Anyway… back to development!
Not Going It Alone This Time
My previous indie dev projects (Troll Farm, Stranger Cubes, Blob Catcher, etc.) were entirely solo projects, save for the UI art and design on Troll Farm. I wanted to find some folks to work with to fill in the major gaps, but I also didn’t want to invest too much time and money before testing with a real audience. I settled on finding programming help by hitting up some old friends I used to work with at EA (first one, then another when the first got too busy). I also felt that the game would need to look compelling even if I wasn’t ready to invest in UI art yet, so I contacted an artist I had found on Reddit to do art for rooms and minions. (Ultimately, that artist had to back out of the project for personal reasons after completing five or six pieces, so that’s why none of their art is in the final game.)
Knowing I already had collaborators and also wanting design feedback from some other trusted friends, I wrote about 14 pages of game design documentation (including UI mockups), and many more pages of informal notes and a complete breakdown of the internal data structures that would drive the game.
The idea was basically to flesh out the earliest, most essential stuff in the game as quickly as possible, and then to outline the ways in which the game could evolve. To release the game as quickly as possible to get feedback from a small community, this was the way to go.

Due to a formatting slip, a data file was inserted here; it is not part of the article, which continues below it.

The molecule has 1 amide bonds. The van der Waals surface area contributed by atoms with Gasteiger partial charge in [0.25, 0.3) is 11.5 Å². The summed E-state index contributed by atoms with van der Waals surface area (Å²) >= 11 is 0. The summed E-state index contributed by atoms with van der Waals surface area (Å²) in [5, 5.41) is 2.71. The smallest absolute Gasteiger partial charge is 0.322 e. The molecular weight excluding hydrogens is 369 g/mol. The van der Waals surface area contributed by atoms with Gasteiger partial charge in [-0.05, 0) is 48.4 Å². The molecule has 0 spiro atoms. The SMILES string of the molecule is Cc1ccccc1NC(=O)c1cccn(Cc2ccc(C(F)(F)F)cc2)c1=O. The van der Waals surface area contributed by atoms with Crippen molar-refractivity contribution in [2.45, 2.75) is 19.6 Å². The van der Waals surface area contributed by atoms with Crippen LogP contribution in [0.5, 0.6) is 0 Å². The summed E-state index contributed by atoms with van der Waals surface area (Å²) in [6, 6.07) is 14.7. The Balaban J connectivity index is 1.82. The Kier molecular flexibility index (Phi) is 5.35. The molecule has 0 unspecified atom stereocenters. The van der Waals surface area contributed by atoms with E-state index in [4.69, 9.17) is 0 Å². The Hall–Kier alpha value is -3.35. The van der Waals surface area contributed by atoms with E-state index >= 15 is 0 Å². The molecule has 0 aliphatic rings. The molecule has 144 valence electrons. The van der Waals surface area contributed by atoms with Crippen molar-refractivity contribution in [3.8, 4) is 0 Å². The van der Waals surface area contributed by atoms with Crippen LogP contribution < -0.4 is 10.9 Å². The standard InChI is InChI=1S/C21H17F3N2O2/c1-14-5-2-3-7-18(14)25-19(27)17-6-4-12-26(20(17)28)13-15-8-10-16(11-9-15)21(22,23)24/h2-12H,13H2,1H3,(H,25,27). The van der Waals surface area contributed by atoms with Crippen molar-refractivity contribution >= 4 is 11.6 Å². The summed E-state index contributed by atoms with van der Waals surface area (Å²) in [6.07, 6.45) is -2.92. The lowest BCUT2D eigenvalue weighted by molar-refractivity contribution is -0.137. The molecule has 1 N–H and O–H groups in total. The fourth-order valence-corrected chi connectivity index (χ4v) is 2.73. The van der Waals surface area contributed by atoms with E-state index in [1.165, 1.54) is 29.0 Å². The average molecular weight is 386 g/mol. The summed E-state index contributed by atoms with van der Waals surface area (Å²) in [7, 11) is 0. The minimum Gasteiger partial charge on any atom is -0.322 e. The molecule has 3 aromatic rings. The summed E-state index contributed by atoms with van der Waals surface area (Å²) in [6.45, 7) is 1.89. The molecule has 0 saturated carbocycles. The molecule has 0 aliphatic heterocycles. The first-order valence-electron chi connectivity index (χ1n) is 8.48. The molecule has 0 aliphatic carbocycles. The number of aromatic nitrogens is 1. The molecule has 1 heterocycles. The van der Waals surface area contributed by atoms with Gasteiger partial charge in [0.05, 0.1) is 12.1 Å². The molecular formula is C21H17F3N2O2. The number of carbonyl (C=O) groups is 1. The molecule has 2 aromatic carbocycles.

I won’t link to the complete GDD, but here’s an excerpt:
City Screen Functionality
- By default, player starts each city with $100
- First floor is always available to build, but will take a few seconds
- Player is forced to build the first floor, then the vault, then the laundromat
- This is where some tutorial text goes later on
- Floors are restricted to build in order (IE player can’t build floor 3 without first building floor 2)
- Each floor is associated with an Evil Attribute (Evil, Devious, Sneaky, Charming)
- The Evil Attribute is the icon at the upper right of each floor
- I’d like to experiment with gating some floor builds with items from missions
- Balancing and pacing this is going to be really tough
- At upgrade increments (specified in data), Trusted Minions will be randomly dropped. For instance, at upgrades, 25, 50, 75, and 100 of every floor, a minion will appear.
- This happens only the first time the player unlocks a floor in a given city (in other words, when they Cash Out and reset their progress, they can’t get minions again at the levels they already got them at)
- Trusted Minions have their stats and name randomly generated – more on that elsewhere in this document.